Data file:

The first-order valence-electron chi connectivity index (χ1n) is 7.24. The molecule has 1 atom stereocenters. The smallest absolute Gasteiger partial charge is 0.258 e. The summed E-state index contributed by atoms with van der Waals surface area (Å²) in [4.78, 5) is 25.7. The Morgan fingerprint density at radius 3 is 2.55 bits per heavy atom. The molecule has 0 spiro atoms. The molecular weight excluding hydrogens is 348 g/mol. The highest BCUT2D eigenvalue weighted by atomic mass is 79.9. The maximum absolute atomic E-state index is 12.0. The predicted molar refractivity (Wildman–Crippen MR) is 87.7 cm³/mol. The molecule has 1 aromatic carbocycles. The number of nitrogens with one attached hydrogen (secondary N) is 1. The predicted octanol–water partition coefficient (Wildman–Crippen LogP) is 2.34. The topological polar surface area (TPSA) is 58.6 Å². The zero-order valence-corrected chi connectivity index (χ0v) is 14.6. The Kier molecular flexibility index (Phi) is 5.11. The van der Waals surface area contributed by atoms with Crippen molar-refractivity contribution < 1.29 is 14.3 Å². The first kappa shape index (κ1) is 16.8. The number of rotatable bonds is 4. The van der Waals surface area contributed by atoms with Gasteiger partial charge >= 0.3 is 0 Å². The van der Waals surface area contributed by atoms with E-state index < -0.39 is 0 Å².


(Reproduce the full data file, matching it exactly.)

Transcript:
The first-order valence-electron chi connectivity index (χ1n) is 7.24. The molecule has 1 atom stereocenters. The smallest absolute Gasteiger partial charge is 0.258 e. The summed E-state index contributed by atoms with van der Waals surface area (Å²) in [4.78, 5) is 25.7. The Morgan fingerprint density at radius 3 is 2.55 bits per heavy atom. The molecule has 0 spiro atoms. The molecular weight excluding hydrogens is 348 g/mol. The highest BCUT2D eigenvalue weighted by atomic mass is 79.9. The maximum absolute atomic E-state index is 12.0. The predicted molar refractivity (Wildman–Crippen MR) is 87.7 cm³/mol. The molecule has 1 aromatic carbocycles. The number of nitrogens with one attached hydrogen (secondary N) is 1. The predicted octanol–water partition coefficient (Wildman–Crippen LogP) is 2.34. The topological polar surface area (TPSA) is 58.6 Å². The zero-order valence-corrected chi connectivity index (χ0v) is 14.6. The Kier molecular flexibility index (Phi) is 5.11. The van der Waals surface area contributed by atoms with Crippen molar-refractivity contribution < 1.29 is 14.3 Å². The first kappa shape index (κ1) is 16.8. The number of rotatable bonds is 4. The van der Waals surface area contributed by atoms with Gasteiger partial charge >= 0.3 is 0 Å². The van der Waals surface area contributed by atoms with E-state index < -0.39 is 0 Å².